Mood Swings

Mood Swings and MenopauseWomen1

Menopause can not only prompt uncomfortable physical symptoms, it can also turn a woman´s emotions into an out-of-control pendulum by afflicting her with mood swings.
Menopause is a time of significant hormonal changes, and these changes, typically occurring in women between the ages of 45 and 55, can affect emotional stability just as much as the body´s equilibrium.
More than 50% of women experience mood swings as they approach menopause. Fortunately, there are ways to manage mood swings during this transitional time.

About Mood Swings

Mood swings are defined as extreme or abrupt fluctuations in mood. During mood swings, people often experience drastic shifts in their emotional state. The term “mood swing” is often used to describe an emotional reaction that is inappropriate to its cause or trigger.
During menopause, women commonly experience mood swings because their hormones, which regulate mood and emotions, are thrown off balance. Though this is a common and normal symptom of menopause, it can be a very troubling phenomenon.
It is often helpful for women going through mood swings to understand the symptoms of this condition.

Symptoms of Mood Swings

Because each woman has her own individual way of managing her emotions, stress, and her environment, all women experience the symptoms of mood swings differently. However, many symptoms of mood swings are common for women going through menopause.

Common Symptoms of Mood Swings:

  • Frequent mood changes
  • Unexplainable emotions
  • Depression
  • Sadness
  • Lack of motivation
  • Extreme moods
  • Irritability
  • Aggression
  • Less patience
  • Increased stress
  • Anxiety
  • Nervousness
  • Melancholy

Being aware of these symptoms can help a woman develop a better perspective on mood swings.

Causes of Mood Swings

Mood swings during menopause are caused largely by the hormonal transitions women go through during this time. Hormones, such as estrogen, influence the production of serotonin, which is a mood regulating neurotransmitter.
However, there are other causes of mood swings. Other menopause symptoms such as hot flashes, night sweats, physical changes, and fatigue can cause or intensify mood swings, but these symptoms are generally caused by hormonal imbalance as well.

1. Hormonal Causes of Mood Swings

Medical researchers have found that estrogen seems to play a large role in the brain’s production of serotonin, also known as the mood regulating neurotransmitter.

Estrogen´s Effects on Serotonin:

  • Increases serotonin receptor sensitivity
  • Increases serotonin receptor levels
  • Increases serotonin production

Because peri-menopausal hormone imbalances temporarily disturb serotonin production in the brain, there is an increased chance of mood swings, depression, and other psychological disturbances during menopause.
While hormonal imbalance is thought to be a major underlying cause of mood swings during menopause, experts also point out that mood disturbances may be caused by other menopausal symptoms.

2. Other Menopausal Causes of Mood Swings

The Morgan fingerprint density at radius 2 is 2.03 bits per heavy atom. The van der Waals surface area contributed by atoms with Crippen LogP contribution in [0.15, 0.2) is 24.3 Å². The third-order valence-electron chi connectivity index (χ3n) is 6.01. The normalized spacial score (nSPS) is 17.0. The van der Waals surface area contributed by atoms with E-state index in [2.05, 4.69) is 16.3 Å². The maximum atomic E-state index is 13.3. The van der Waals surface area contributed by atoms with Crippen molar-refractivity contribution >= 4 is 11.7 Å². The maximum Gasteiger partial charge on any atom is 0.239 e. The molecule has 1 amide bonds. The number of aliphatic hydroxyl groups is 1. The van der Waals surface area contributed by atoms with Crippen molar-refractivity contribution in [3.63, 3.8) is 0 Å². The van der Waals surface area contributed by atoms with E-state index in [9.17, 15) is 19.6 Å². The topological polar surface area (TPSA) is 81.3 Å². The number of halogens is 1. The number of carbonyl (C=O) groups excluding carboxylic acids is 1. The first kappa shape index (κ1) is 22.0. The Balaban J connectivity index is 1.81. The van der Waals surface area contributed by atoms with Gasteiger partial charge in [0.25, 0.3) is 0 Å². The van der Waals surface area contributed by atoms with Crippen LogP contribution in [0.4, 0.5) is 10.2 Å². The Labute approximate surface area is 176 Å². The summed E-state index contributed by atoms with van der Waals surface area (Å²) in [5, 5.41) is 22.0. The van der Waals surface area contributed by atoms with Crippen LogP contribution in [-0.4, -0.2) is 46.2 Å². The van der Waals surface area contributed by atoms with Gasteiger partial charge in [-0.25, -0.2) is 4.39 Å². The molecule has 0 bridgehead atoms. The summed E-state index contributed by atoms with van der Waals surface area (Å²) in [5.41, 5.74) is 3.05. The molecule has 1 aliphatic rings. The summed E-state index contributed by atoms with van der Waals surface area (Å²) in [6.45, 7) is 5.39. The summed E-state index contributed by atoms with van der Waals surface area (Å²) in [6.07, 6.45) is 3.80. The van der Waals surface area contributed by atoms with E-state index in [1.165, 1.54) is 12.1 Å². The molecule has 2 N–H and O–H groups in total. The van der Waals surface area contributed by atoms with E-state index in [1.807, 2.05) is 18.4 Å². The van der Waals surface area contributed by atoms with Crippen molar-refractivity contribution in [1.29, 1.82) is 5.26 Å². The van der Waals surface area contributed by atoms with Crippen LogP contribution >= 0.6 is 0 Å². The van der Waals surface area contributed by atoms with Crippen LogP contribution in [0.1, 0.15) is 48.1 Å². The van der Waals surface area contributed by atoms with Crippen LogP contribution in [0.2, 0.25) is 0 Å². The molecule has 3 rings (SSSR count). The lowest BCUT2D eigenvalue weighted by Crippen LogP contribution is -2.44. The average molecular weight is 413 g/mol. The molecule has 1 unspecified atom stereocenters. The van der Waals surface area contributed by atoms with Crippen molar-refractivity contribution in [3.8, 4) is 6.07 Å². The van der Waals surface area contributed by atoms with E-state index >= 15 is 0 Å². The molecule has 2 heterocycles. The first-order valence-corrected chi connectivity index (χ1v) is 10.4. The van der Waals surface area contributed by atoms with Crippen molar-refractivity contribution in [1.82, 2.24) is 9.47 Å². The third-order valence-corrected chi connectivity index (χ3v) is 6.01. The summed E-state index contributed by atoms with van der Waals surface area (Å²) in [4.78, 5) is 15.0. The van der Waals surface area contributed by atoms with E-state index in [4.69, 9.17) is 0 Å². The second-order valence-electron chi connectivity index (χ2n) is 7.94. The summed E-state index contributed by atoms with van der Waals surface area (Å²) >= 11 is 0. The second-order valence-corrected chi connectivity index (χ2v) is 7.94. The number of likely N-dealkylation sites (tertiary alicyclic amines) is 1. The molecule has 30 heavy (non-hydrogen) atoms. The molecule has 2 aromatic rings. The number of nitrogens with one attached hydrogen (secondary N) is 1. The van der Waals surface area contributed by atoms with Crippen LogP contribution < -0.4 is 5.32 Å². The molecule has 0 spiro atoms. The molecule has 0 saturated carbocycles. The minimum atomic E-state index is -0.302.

Women in their 40s and 50s, often stretched already by work and home stresses, suffer fatigue, sleep problems, hot flashes, and other symptoms that can directly contribute to problems with mood and emotion.

Risk Factors for Mood Swings

Why are some women more prone to mood swings during menopause? The answer, though complicated, has much to do with a woman’s chemistry, her environment, and other factors.
In addition to the hormonal causes of mood swings, several psychological, behavioral, and health related factors can increase the likelihood that a woman will develop mood swings during menopause.

Psychological factors:

  • Past mental illness
  • Stress
  • Past trauma
  • Relationship issues
  • Coping with change
Behavioral factors:

  • Smoking
  • Alcohol
  • Poor diet
  • Inadequate exercise
  • Stimulant use
Health factors:

  • Diabetes
  • Early menopause
  • Heart disease
  • Sleep disorders
  • Cancer
  • Lupus
  • Thyroid disease

Extreme Cases of Mood Swings

While mood swings are normal during menopause, emotional and mood related symptoms might indicate a more serious condition. Mood swings that are extreme, last for an extended duration, or put a woman or others at risk of harm might warrant professional help.

Extreme case 1: Bipolar Disorder
Bipolar disorder, also called manic-depressive disorder, is a group of mood disorders, characterized by the
presence of one or more episodes of mania, or abnormally elevated mood, and alternating episodes of
depression, or prolonged low moods.

Extreme case 2: Depression
Depression, termed major-depressive disorder, is another condition more serious than mood swings for which
professional help is often necessary. While many people experience the symptoms of depression at different
times in their lives, clinical depression is more than a temporary state or a symptom of menopause.

Extreme case 3: Anxiety
Anxiety is another condition more serious than menopause-induced mood swings. Anxiety disorders affect up
to 18% of US adults, making this the most common type of mental illness. Clinical anxiety is a group of
disorders and fobias that includes the following at the right box:

Disorders of clinical anxiety:

  • Generalized Anxiety Disorder
  • Obsessive-Compulsive Disorder
  • Post Traumatic Stress Disorder
  • Social Phobia
  • Panic Disorder

Fortunately, excellent help is available for women who experience psychological conditions more serious than mood swings. Most women who go through menopause will not develop such symptoms.
If concerned about mood swings or other symptoms during menopause, it is wise to speak with a qualified health professional.

The best treatment for Menopausal Symptoms is

  1. Lifestyle Changes &
  2. Manna Menopause Support Supplement, with 100% natural phyto-estrogens.